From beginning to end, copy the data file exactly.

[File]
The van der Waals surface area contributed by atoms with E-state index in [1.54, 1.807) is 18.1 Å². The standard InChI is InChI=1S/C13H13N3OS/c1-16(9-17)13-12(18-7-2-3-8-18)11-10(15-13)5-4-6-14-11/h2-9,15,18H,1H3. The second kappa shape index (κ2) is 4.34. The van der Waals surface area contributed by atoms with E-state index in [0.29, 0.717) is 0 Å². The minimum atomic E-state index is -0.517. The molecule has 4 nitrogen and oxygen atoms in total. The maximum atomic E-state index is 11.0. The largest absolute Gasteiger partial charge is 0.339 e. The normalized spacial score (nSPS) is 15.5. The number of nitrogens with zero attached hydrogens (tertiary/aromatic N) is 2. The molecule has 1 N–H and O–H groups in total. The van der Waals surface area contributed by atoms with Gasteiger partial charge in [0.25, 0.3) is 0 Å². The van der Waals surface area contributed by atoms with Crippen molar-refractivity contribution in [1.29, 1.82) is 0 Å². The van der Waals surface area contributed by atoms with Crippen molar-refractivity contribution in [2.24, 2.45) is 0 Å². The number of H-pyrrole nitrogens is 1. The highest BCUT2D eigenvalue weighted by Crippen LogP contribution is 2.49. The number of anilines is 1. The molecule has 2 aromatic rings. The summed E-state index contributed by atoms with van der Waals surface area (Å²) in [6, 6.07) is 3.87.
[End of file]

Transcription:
The van der Waals surface area contributed by atoms with E-state index in [1.54, 1.807) is 18.1 Å². The standard InChI is InChI=1S/C13H13N3OS/c1-16(9-17)13-12(18-7-2-3-8-18)11-10(15-13)5-4-6-14-11/h2-9,15,18H,1H3. The second kappa shape index (κ2) is 4.34. The van der Waals surface area contributed by atoms with E-state index in [0.29, 0.717) is 0 Å². The minimum atomic E-state index is -0.517. The molecule has 4 nitrogen and oxygen atoms in total. The maximum atomic E-state index is 11.0. The largest absolute Gasteiger partial charge is 0.339 e. The normalized spacial score (nSPS) is 15.5. The number of nitrogens with zero attached hydrogens (tertiary/aromatic N) is 2. The molecule has 1 N–H and O–H groups in total. The van der Waals surface area contributed by atoms with Gasteiger partial charge in [0.25, 0.3) is 0 Å². The van der Waals surface area contributed by atoms with Crippen molar-refractivity contribution in [1.29, 1.82) is 0 Å². The van der Waals surface area contributed by atoms with Crippen molar-refractivity contribution in [2.24, 2.45) is 0 Å². The number of H-pyrrole nitrogens is 1. The highest BCUT2D eigenvalue weighted by Crippen LogP contribution is 2.49. The number of anilines is 1. The molecule has 2 aromatic rings. The summed E-state index contributed by atoms with van der Waals surface area (Å²) in [6, 6.07) is 3.87.